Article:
And though Tradepoint’s investors have put $1 billion into the property — and ultimately could invest up to $3 billion — the company argues it needs assistance with that infrastructure.
If the company pays for the roads, water and sewer lines on its own, “we price ourselves out of the market,” Salotti said. Tradepoint would have to charge so much for rent to make back the money spent on infrastructure, it would no longer be competitive.
The details of the proposed tax deal haven’t been made public, but the company and county have offered broad strokes of what it would look like.
If approved by the Baltimore County Council, up to $150 million worth of bonds would be issued by the Maryland Economic Development Corp. The proceeds would pay for the roads, water and sewer work.
Then the bonds would be paid back by a portion of Tradepoint’s property taxes paid to the county going forward. As the property is developed, its value should increase along with the property taxes the company pays.
Tradepoint’s Tomarchio, who has been making the rounds with community groups to garner support, stresses that the bonds would be paid back with money that comes out of Tradepoint’s pocket.
“The tax dollars people send to Towson are not going to pay for this,” Tomarchio said.
But the county government would not get the full amount of property taxes it might from Tradepoint. That’s tax money that otherwise would go to schools, police and fire service, community parks and other government services.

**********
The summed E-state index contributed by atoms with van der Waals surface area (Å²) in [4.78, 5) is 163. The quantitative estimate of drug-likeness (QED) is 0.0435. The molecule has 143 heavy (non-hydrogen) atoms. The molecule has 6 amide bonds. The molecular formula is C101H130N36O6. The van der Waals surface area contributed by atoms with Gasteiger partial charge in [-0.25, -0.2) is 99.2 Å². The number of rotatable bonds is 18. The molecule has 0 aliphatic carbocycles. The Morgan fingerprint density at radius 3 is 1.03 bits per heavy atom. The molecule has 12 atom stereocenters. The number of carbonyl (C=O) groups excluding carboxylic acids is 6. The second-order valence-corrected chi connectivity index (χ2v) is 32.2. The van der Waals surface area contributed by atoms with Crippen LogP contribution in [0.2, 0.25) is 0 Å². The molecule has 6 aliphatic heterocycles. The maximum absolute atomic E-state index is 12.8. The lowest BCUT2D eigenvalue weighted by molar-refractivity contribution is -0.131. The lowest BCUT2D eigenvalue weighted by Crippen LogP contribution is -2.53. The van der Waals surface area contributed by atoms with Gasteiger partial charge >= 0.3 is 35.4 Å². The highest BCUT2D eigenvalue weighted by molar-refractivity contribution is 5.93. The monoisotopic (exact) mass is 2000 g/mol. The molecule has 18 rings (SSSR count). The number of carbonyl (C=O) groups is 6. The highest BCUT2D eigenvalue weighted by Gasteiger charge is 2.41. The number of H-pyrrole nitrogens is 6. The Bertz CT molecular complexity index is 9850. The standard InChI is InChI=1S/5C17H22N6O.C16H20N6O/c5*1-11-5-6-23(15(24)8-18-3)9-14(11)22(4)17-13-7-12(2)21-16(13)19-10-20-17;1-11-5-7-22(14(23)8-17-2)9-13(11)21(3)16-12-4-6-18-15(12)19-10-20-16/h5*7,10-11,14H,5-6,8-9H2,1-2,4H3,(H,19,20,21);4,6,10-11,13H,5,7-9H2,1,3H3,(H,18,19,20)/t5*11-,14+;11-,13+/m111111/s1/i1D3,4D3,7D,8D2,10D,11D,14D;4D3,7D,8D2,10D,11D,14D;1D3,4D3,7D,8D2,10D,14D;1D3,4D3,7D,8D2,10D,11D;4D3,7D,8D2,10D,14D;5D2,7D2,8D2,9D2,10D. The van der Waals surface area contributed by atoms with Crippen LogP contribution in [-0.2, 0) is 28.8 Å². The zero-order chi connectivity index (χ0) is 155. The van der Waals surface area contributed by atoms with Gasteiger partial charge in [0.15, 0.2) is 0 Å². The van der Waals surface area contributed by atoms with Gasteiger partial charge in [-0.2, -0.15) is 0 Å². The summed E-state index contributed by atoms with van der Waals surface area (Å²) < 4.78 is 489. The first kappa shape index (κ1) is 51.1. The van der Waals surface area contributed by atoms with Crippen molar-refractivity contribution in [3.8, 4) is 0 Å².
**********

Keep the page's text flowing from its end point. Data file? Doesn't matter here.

The county essentially would give up a portion of future tax revenue growth to help Tradepoint develop its property and create jobs.
Baltimore County Executive Don Mohler hired a consulting company to review the proposal to see whether it makes financial sense for the county. Mohler, a Democrat, said he’s hopeful the consultant’s report supports the tax-increment financing — or TIF — deal.
One key question is whether Tradepoint will pay enough property taxes to repay the bonds.
“I am bullish on the TIF,” Mohler said. “At the same time, I have a responsibility to the taxpayers of Baltimore County to have a third party study it in detail.”
Tradepoint Atlantic started laying the groundwork for a TIF nearly two years ago, when it commissioned a report from Sage Policy Group that advocated for such a deal, saying it would help Tradepoint realize its potential “more quickly and more broadly.”
Rarely used in Baltimore County, TIF deals are often controversial.
Baltimore County issued $33 million worth of bonds under a TIF agreement to jump-start the Metro Centre project in Owings Mills. The county built a garage, library and community college there, while a developer is building retail shops, apartments, a hotel and office buildings.
TIF deals have been more common in Baltimore City.
Baltimore officials authorized up to $660 million in bonds to pay for infrastructure at Port Covington, where Under Armour founder Kevin Plank’s Sagamore Development plans to build a mini city that would include Under Armour facilities, shops, homes and more. (The Baltimore Sun is a tenant at Port Covington.) No bonds have been issued yet.